The Descent begins with death as Sarah, her husband Paul & their daughter Jessica are involved in a car crash. The trio had just returned from white-water rafting with friends. Paul & Jessica are killed in the crash but Sarah survives.
A year later & Sarah is meeting her friends for a long overdue reunion in the mountains of North Carolina, USA. Sarah has struggled to get past the death of her husband & daughter & the hope is that the group can re-connect by going spelunking together.
The group is made up of Sarah, Beth, Sam, Rebecca, Holly & led by Juno who has planned their cave-diving spot.
The next day they enter the caves & are wowed by what they find, the group bond & explore but end up in a spot of trouble while passing through a tight section. Part of the cave collapses behind them & Juno reveals that this isn’t the caves they had planned to go too. Rather than going to a fully explored cave system she has taken them to an unknown one hoping for more of an adventure.
The rest of the group are even more furious when they realise that rescue isn’t an option as they were expected to be in the other caves.
Forced to move deeper into the caves to find an exit they find signs of previous cave explorers as well as a map that might lead them to another exit but they’re not alone.
The caves are home to vicious human-like creatures that are blind but have a keen sense of smell & hearing. It’s not long before the group are under attack from the creatures. Survival just became a whole lot tougher…
The Descent is a brutal movie to watch, filled with realistic frights & terrors with a toe that’s dipped slightly into fantasy. Having to deal with the feeling of claustrophobia that the caves have, tension between the group over things unsaid & then the visceral creatures too creates a movie that will leave you on the edge of your seat for the most part.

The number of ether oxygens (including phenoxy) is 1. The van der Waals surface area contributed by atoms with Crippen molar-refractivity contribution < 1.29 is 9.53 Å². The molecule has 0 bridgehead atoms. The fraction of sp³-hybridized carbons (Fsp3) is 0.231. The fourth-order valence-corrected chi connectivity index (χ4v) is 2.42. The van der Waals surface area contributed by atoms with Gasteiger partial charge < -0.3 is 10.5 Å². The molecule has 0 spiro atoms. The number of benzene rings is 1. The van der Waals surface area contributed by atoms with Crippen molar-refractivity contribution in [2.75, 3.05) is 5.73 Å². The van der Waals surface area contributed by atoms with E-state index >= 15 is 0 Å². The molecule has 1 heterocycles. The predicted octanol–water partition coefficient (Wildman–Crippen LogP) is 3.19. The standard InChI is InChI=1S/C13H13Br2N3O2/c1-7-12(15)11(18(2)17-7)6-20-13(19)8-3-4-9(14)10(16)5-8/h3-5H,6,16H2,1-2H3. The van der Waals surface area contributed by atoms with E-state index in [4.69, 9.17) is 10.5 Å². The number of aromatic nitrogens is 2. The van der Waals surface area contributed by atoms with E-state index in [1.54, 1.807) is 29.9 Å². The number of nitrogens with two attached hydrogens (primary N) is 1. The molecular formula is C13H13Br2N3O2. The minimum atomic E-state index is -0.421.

The actors do a fantastic job…an all female cast that avoids annoying stereotypes. These are powerful, independent women who play their roles with gusto. Sarah is effectively our lead, dealing with a lot of grief & clearly distancing herself from her friends, in particular Juno. The closer of the two, or at least they were, their scenes make for a compelling sub-plot that is fairly obvious from the opening 5 minutes.
It’s not exactly an important plot point but it does set up the finale nicely.
Those who played the creatures (known as crawlers) revel in their roles, these things are like Gollum on steroids & really nasty. They are humans that have evolved to live within the dark, blind but with incredible hearing & a sense of smell. They communicate through high pitched screams & clicks & have almost in-human like climbing abilities.
They also quite like us as their choice of food & won’t hesitate to attack & rip the women apart. They are terrifying & the desperation to survive is felt by the viewer as they are separated in a brutal attack & left to fend for themselves.
Tension is what helps make The Descent such a compelling watch as it never lets up. Every sequence or scene is dripping in intrigue & danger, you can’t tear your eyes away for a moment.
The film has some stunning shots that just add to the bleak outlook the film has. Sarah rising from the pool of gore & blood emerging in an almost feral like state to take on the crawlers is spectacular.
Finally The Descent has one of the finest endings I’ve seen in a modern horror movie, if you thought The Mist was too bleak…well, you’ll probably not enjoy this.
(Note – Alternative endings were shot including one that cut out the last minute of footage. That ending was what American audiences saw & was the basis for the sequel).
A modern classic from a director who knows how make great horror (Neil Marshall – Dog Soldiers). Scary, tense & a delightful watch even if it makes you feel uncomfortable at times.
- The Final Score - 9/109/10